The hex lid turned out to lead to a tunnel ending in a blank concrete wall about 75 feet back, with a hole in the floor inviting us to take a one-way 20 foot fall into an active sewage tunnel. We politely declined, climbed right back up the ladder rungs, and headed straight for the cave.

Now, we'd come equipped with a map of the system drawn up by archeologists in the early 1980's. Upon entering the cave, there was a bit of confusion at first as to where on the map we could possibly be. Eventually we realized that 150 feet is actually not very far at all (I know, this is obvious, but somehow we had pictured everything being quite a bit bigger anyway), and yes, this really was the entry tunnel on the map.

Further confusing us were historical reports we'd relied on that indicated that the caves, when active, had ceilings from 10 to 20 feet high. The ceilings we encountered ranged from 10 feet to 3 feet; the majority of the system required us to stoop in various degrees. I'm still not sure if our intel was to blame, or if the caves really just filled in to that extent over time.

One passageway was only passable by wiggling on one's belly: fortunately, there was another, faster way around. (in reterospect, this is clearly marked as a crawlway on the map; however, it was unreadable on the printout we had.)

In addition to being much smaller than we'd envisioned, the caves was also lacking somewhat in unique features: mostly we saw simple rooms and tunnels made of sand and rock. In many respects, the system seemed more like natural caves than manmade ones, as even the brickwork was so aged as to seem to be natural stone.

Making up for this was the lack of any sign at all of human presence: we saw not a single beer can, candy wrapper, or footprint. Oh yeah, there were also bones scattered throughout the cave, apparently from cat-sized mammals (probably raccoons?). A couple of other factors also made the trip more interesting than the largely plain, smallish caves seemingly warranted.

One was that these caves are the only surviving remnant of the once thriving Bohemian Brewery Flats of the late 1800's. All the buildings are long gone, and their foundations are buried under the River Road. So, as poor condition as the caves are in, they're the best that's left, and that's pretty neat from a historical/archeological perspective. Also fascinating (at least to me) was that these caves existed so near a massive student population which clearly was entirely ignorant of their existence.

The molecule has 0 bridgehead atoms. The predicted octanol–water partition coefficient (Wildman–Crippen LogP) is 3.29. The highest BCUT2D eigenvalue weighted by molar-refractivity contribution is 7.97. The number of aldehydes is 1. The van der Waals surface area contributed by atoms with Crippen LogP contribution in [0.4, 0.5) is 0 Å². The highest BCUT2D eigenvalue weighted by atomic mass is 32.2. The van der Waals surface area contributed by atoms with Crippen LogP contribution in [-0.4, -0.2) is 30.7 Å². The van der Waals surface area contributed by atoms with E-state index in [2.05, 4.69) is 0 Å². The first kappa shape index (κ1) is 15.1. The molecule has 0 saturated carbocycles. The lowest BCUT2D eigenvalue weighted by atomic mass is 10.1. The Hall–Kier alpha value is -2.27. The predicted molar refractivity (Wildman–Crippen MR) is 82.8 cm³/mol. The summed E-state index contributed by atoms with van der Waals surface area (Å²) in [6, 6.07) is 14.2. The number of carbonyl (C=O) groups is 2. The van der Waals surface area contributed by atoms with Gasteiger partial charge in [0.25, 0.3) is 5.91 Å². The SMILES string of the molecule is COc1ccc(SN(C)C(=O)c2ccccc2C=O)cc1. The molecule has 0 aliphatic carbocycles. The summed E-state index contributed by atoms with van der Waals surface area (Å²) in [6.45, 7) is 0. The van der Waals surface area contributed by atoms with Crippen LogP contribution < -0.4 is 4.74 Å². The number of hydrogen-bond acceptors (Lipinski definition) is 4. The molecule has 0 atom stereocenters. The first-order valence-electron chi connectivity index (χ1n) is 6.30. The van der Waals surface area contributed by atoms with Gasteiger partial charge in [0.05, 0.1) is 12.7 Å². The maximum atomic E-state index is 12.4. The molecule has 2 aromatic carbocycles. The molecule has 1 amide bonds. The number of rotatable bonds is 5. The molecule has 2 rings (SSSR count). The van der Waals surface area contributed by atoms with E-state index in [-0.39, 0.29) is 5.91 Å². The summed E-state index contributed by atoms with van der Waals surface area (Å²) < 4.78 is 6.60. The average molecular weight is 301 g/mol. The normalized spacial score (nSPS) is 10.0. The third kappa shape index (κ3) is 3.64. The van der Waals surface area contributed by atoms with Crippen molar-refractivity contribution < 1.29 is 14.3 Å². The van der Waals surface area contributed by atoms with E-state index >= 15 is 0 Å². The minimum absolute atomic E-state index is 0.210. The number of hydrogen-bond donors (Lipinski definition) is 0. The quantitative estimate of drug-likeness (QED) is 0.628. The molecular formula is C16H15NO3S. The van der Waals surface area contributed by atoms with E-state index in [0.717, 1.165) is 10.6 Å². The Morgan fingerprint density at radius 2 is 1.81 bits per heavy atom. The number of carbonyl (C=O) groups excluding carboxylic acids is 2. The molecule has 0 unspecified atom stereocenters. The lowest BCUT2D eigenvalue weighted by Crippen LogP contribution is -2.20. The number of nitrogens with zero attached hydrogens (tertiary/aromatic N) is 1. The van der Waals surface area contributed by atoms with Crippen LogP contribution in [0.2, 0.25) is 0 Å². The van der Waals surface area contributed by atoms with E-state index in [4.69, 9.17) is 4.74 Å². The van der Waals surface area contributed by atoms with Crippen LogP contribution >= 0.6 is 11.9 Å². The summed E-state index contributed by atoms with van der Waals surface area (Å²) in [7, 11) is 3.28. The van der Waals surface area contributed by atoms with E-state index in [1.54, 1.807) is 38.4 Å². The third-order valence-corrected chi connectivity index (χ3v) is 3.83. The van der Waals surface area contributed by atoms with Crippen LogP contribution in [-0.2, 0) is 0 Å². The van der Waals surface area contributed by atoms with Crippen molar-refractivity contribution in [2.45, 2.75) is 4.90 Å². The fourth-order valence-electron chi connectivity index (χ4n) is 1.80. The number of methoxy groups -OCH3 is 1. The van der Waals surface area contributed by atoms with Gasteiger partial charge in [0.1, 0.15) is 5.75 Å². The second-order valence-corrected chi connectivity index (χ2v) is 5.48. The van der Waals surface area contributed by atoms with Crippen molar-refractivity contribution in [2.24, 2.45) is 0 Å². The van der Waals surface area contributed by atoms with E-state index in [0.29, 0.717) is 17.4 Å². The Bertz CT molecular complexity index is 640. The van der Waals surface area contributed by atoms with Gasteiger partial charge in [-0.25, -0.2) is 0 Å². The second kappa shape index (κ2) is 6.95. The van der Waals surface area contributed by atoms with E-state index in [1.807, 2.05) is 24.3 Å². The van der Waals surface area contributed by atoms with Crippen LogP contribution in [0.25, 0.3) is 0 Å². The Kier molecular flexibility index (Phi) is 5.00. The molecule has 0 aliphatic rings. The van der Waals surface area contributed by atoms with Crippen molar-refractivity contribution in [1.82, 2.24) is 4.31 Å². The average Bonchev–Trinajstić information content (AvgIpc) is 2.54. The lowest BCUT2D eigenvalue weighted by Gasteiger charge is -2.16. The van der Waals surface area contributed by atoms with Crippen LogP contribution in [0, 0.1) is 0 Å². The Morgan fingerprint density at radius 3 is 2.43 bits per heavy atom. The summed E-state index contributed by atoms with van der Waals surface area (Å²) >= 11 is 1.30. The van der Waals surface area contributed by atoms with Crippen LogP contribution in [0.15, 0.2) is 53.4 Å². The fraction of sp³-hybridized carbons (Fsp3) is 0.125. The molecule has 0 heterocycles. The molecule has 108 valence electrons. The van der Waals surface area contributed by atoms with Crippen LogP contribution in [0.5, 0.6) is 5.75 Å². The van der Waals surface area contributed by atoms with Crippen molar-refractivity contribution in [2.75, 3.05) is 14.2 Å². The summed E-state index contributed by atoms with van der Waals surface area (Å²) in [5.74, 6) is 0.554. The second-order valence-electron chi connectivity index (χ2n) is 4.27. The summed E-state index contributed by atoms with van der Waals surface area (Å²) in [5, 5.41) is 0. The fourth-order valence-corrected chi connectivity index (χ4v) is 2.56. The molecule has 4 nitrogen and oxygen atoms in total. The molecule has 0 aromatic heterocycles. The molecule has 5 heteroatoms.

Anyway, we finished our exploration of the caves pretty quickly, then once more spent some time just resting in the cool silence of the area just inside the gates before heading back out into the humid, buggy night.

It was still early, so Peter, Professor V, and I headed over to Peter's old stomping grounds of the Canoe Drain and the NMT sewage rapids, which is a trip for another section of this website.


Note: In the time since our exploration of the Heinrich Brewery Caves, the "bat gate" has been relocked to protect hibernating bats.

History of the Minneapolis/Heinrich Brewery (1866-1903)

The Minneapolis Brewery was built by J.G. Kranzlein and J.B. Mueller in 1866. It was at the foot of 4th Street South built into the bluff. The original structure was built of stone and was 40 feet x 60 feet. It had a storage capacity of 2,800 barrels. In 1869 Kranzlein took over sole ownership, but he sold the brewery to Mueller and J. Heinrich in 1873. In 1875 a stone, 30 foot x 40 foot, two and one-half story brewing house was added and in 1876 a brick 30 foot x 40 foot three-story boiler house was built along with a malt house, a malt kiln, and three ice houses. A boiler house was added in 1880.

Heinrich became the sole owner of the Minneapolis Brewery in 1884 and proceeded to rebuild much of the complex. The original brewery and several of the additions were torn down in 1885 and a large, four-story, stone brewing and malting house was built. By 1885 the complex contained numerous outbuildings on the lower terrace including warehouses, barns, and a brick dwelling for the head brewer. Several more sheds were built by 1890 and an extensive system of caves for cooling beer were excavated into the bluff.

In 1891 Heinrich formed a partnership with Frederick Noerenberg and John Orth to start the Minneapolis Brewing and Malting Company. The firm built the Grain Belt Brewery in 1892 and the operations of the Minneapolis Brewery were soon suspended, although the malthouse continued to be used until the turn of the century. The complex was known as Minneapolis Brewery and Malting Branch 2. It was torn down in December of 1903.